Britain's Advertising Standards Authority has banned two ads featuring Julia Roberts and Christy Turlington for misleading consumers by being overly airbrushed. It had to come to its conclusion without before-and-after shots, since apparently Roberts has stipulated in her contract that no unairbrushed shots can be released.
Instead, L'Oreal, parent company to Lancome and Maybelline, provided red carpet shots of the women. Sample line from the ASA assessment of L'Oreal's defense: they "believed the image used was consistent with the public perception of the model Christy Turlington who was a beautiful woman with a naturally fantastic complexion." They also said you could still see crows' feet.
A similar argument was made on Roberts' behalf; in turn, the ASA "acknowledged that Julia Roberts was an actress well known for her beauty, and that professional styling and make-up were used to create the image. We understood that high quality studio photography, and the inherent covering and smoothing nature of the product also contributed to the image of flawless skin." (Roberts was shot by Mario Testino).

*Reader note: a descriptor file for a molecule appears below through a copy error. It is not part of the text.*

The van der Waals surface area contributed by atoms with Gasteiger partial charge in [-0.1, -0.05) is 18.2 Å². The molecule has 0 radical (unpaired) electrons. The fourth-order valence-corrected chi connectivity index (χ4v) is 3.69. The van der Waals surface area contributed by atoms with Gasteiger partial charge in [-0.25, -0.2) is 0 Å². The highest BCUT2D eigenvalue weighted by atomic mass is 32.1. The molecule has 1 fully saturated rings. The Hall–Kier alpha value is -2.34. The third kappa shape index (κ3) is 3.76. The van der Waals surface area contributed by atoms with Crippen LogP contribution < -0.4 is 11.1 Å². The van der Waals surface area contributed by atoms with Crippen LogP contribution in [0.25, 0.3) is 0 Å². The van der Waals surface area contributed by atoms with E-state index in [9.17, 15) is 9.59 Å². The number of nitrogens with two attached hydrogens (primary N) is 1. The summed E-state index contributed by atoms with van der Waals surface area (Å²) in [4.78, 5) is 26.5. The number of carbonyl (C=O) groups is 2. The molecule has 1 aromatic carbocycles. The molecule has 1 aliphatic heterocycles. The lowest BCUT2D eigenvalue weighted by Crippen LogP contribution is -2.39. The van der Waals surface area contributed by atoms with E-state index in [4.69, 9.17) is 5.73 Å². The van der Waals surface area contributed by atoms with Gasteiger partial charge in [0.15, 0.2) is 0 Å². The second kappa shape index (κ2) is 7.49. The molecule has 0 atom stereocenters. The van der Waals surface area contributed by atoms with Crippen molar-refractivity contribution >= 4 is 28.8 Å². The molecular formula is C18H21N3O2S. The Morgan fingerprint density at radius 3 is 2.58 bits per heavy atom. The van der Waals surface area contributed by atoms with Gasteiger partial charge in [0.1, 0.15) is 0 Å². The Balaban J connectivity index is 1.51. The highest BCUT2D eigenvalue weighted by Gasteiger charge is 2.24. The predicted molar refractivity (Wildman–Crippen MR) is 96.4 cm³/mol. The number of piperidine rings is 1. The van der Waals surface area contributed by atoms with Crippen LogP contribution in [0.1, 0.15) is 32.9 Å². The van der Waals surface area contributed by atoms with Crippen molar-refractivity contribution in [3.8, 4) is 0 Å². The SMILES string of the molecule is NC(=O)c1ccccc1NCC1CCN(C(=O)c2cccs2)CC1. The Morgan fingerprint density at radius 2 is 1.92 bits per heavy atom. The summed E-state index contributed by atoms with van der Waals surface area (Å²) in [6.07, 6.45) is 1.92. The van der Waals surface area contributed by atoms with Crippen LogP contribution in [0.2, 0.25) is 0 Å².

Still, both ads were considered misleading. On the Roberts ad, the ASA wrote, "On the basis of the evidence we had received we could not conclude that the ad image accurately illustrated what effect the product could achieve, and that the image had not been exaggerated by digital post production techniques."
The complaints were first raised by MP Jo Swinson, who has crusaded against advertising aimed at women for manufacturing insecurities based on retouched images. She was the one who complained that L'Oreal refused to give "before" shots, though this isn't explicitly noted in the report. According to The Guardian, Swinson referred to "shocking" contractual agreements with Roberts that prevented the release of unretouched images: "It shows just how ridiculous things have become when there is such fear over an unairbrushed photo that even the advertising regulator isn't permitted to see it."